moral language?

If you speak a language well enough to get along, but not really well, it’s an effort. You need time to think and process and a lot of energy can go into making sure you get the grammar right. As a learner of Polish 2 decades ago, I spoke quickly so nobody could hear the word endings, in which my grammatical mistakes would be revealed in all their glory. When I applied this strategy to learning German, I was told my foreignness still stood out, as I spoke faster than a native speaker normally would.

The cognitive effort of speaking a newish language is important for understanding and being understood, of course.

But it is also important for making moral decisions.

Albert Costa and his colleagues at Spain’s Universitat Pompeu Fabra gave some intermediate level non-native speakers a moral problem.

If you could stop a train by pushing a fat man off a bridge, and save four other people stuck on the line, would you do it?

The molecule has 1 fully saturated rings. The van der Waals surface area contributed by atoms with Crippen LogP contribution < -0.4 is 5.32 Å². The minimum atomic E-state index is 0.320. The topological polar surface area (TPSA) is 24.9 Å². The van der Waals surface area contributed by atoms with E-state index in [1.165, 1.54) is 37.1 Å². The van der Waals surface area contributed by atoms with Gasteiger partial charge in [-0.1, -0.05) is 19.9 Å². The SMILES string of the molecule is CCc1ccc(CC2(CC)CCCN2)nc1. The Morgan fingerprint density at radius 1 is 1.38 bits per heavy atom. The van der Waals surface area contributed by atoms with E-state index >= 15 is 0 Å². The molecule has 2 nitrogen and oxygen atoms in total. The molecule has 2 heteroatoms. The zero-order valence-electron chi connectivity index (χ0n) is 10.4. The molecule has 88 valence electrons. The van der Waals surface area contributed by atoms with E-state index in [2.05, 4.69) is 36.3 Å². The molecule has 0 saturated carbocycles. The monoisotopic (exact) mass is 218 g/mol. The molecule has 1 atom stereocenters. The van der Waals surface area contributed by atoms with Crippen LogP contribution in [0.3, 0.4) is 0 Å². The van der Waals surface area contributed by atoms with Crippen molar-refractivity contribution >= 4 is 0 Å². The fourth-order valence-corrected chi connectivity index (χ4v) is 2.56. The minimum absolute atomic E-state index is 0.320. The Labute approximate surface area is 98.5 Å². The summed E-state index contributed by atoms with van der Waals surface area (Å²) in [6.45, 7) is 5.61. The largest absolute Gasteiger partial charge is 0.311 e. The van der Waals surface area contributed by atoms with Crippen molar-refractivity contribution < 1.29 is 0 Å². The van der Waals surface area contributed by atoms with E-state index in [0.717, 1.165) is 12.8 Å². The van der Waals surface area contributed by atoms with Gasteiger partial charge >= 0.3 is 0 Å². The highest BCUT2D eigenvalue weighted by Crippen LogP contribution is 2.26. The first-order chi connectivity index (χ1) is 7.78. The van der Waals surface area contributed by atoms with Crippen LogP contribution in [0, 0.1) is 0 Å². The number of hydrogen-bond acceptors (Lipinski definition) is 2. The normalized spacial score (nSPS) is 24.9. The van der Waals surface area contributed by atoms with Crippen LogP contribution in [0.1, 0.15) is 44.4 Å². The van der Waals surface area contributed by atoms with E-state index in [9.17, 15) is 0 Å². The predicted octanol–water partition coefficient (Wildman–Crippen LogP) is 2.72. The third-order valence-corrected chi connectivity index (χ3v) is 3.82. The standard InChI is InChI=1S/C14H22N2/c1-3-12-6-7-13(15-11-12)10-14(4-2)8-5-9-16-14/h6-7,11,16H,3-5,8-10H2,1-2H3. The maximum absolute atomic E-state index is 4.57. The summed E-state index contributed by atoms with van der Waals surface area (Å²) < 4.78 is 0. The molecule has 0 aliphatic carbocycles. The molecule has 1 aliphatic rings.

Or, less directly, if you could stop that train by flicking a switch to divert it, so it killed only one person on the other track, instead of four, would you do that?


(The illustration is from The Economist)

Intermediate level speakers could understand the problem, and the implications of the solution, but they were using the cognitive and rational part of their brain to speak a less familiar language. So in this language, they were more likely to take the “rational” and utilitarian decision to push the fat man. 1 in 5 would do this if asked in their native language, with all the nuances and intuition of a fluent speaker, but in the foreign language, the proportion jumped to 1 in 3.

Costa and his colleagues checked this for different language combinations, to reduce the cultural variations in morality. They interviewed English and Spanish speakers of each other’s languages, as well as Korean and French speakers. Boaz Keysar, a Chicago University psychologist working on the study, said the findings are crucial for medical and legal decision making. If in the EU and the UN, as migrants or in international corporations, more and more people are speaking a language they know less well, are they likely to make more rational and less emotional decisions? What kind of impact does this have?

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